INTRAVENOUS iron therapy has increased fivefold among Australian women of reproductive age, prompting a call for research into whether it is being used appropriately.

An analysis of the use of Pharmaceutical Benefits Scheme (PBS)-funded intravenous iron therapy for women aged 18–44 years, published in the MJA, found that dispensing claims increased from 17 920 in 2013 to 97 040 in 2017. The annual rate of intravenous iron increased from 0.4 per 100 women to 2.1 per 100 women during the same period, the researchers reported.

In 2017, intravenous iron was dispensed to one in 50 Australian women of reproductive age, five times the proportion dispensed in 2013, they wrote. Ferric carboxymaltose, which was available from mid-2014, was used for 90% of women.

This shift in practice had also come at a significant cost, the MJA authors noted. They reported that the annual cost of therapy had increased 35-fold, from $750 000 in 2013 to $29.9 million in 2017 (based on average PBS prices). They added that this was probably an underestimate because it did not include therapy administered to public hospital inpatients.

The authors said that although the reasons behind the increase remained unclear, it was likely driven by “increased awareness of patient blood management [PBM] guidelines, the ease of treatment, and the perception that its side effect profile [was] more favourable than for oral iron therapy”.

Dr Allison Mo, a haematologist at Monash Health and Austin Health, and Professor Erica Wood, a transfusion medicine specialist and haematologist at Monash Health, and Head of the Transfusion Research Unit at Monash University’s Department of Epidemiology and Preventive Medicine, agreed with the authors’ postulated reasons behind the increase in intravenous iron therapy. They said there had been a lot of effort invested in increasing the awareness of the PBM guidelines in the medical community.

“The Australian National Blood Authority PBM guidelines in obstetrics and maternity were published in 2015 and recommend the treatment of iron deficiency (with or without concurrent anaemia) in pregnant women. This ensures adequate iron stores are present for pregnancy and also at delivery (in case of postpartum bleeding). In particular, the guidelines recommend the use of [intravenous] iron in women who are not responding adequately to oral iron, or who have side effects or issues with gastrointestinal absorption,” they said in a joint email to InSight+.

“Iron replacement is also highlighted in other PBM guidelines (such as the medical module and the perioperative module) as a treatment for iron deficiency anaemia and to optimise patients’ iron stores pre operatively, and, again [intravenous] iron may be used in preference to oral iron for the same reasons.”

Dr Mo and Professor Wood said intravenous iron resulted in a quicker increase in iron stores than oral iron.

“[Intravenous iron] may be the preferred option in some patients, for example, for symptomatic iron deficiency anaemia where a transfusion may be avoided, or if surgery/delivery is imminently approaching.”

Dr Mo and Professor Wood said the ease of intravenous iron treatment had improved since the introduction of ferric carboxymaltose to PBS in 2013–2014 and this was reflected in the study findings.

“Prior to that, iron polymaltose was the main [intravenous] iron preparation and this required lengthy infusion times (approximately 5–6 hours), usually in a hospital setting,” they said.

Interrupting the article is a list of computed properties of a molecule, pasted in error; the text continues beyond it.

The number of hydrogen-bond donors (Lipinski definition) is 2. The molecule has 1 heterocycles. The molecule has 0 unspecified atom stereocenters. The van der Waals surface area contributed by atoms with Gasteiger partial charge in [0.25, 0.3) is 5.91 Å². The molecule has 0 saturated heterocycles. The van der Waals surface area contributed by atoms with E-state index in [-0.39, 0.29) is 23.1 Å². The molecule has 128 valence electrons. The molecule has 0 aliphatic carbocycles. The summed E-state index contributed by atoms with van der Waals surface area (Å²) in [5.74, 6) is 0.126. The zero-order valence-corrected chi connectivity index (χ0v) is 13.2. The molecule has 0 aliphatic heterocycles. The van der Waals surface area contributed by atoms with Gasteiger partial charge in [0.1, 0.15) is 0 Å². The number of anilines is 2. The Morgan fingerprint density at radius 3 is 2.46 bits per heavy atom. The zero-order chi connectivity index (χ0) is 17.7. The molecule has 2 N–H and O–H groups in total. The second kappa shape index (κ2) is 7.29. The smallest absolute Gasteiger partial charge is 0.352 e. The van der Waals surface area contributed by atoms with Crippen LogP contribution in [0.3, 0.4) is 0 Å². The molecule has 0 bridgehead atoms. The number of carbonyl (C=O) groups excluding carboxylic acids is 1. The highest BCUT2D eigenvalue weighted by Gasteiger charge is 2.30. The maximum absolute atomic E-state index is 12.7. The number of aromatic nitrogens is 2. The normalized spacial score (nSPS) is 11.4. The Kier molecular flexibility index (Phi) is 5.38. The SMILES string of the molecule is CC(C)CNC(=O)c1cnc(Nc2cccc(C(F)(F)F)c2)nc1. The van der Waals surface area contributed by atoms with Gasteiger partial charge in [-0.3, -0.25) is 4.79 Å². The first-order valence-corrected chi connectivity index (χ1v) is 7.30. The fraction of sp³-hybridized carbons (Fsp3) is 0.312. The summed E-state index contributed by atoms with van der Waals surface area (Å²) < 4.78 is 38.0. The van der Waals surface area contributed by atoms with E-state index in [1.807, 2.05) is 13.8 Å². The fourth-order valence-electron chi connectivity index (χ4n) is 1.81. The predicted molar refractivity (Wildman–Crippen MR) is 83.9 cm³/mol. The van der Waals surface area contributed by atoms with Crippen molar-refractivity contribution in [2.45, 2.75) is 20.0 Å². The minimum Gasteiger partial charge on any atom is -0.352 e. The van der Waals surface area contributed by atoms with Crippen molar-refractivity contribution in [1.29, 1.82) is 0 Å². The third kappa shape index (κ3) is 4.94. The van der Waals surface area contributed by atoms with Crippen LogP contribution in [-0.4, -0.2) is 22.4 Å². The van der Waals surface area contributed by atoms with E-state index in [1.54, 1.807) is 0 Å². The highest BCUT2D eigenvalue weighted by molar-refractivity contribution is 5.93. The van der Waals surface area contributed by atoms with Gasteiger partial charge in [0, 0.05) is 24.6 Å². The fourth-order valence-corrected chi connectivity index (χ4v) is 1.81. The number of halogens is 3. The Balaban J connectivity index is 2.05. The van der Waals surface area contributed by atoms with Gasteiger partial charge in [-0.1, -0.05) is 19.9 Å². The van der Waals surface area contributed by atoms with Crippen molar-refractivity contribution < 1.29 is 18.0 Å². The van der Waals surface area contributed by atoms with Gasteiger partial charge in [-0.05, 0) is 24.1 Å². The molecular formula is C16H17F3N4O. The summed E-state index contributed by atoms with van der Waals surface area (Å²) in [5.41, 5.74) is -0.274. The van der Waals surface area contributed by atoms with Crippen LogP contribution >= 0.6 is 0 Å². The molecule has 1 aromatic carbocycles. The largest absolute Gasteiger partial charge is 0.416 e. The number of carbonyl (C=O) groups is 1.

“Ferric carboxymaltose, on the other hand, can be given over 15–30 minutes, and some recent studies have also shown safety and efficacy in more rapid administration rates. Anecdotally, there is increased uptake of ferric carboxymaltose being used in GP clinics, for instance.”

Professor Greg Anderson, Group Leader and Principal Research Fellow in Iron Metabolism at QIMR Berghofer Medical Research Institute, said iron therapy had proved very popular in Australia.

“It’s certainly true that there has been a large uptake in the use of [intravenous] iron in recent years, particularly in Australia, and this has become a global trend,” Professor Anderson said.

He said many women did not tolerate oral iron supplements well, and the gastrointestinal side effects often resulted in women stopping therapy.

“Iron is essential for normal metabolic function, but it’s also toxic, when present in excess. That’s why you can get organ damage in patients with iron overload disease,” Professor Anderson.

Professor Anderson said that the average dietary iron intake was around 15–20 mg, of which about 2 mg or 10% would be absorbed by the body.

“Oral iron supplements, depending on the preparation, commonly contain 50–60 mg of iron, and sometimes up to 200 mg. So, you are looking up to ten times the amount of iron you would normally have in your diet each day, being given in as a very concentrated dose,” he said.

Professor Anderson said intravenous iron therapy was a more efficient method for replenishing iron stores.

“[Intravenous iron therapy] can deliver a lot of iron very quickly. You don’t have the adverse gastrointestinal effects and you can deliver a lot of iron very quickly,” he said. “Of course, the procedure is not without its limitations. It is more invasive than oral iron supplementation and needs to be delivered by a health care professional, so it is less convenient. Severe reactions to the iron infusions can occur, but they are rare, and some intravenous iron preparations have also led to low body phosphate levels (hypophosphatemia). But, by and large, it has proved a very effective way to deliver a lot of iron quickly and safely.”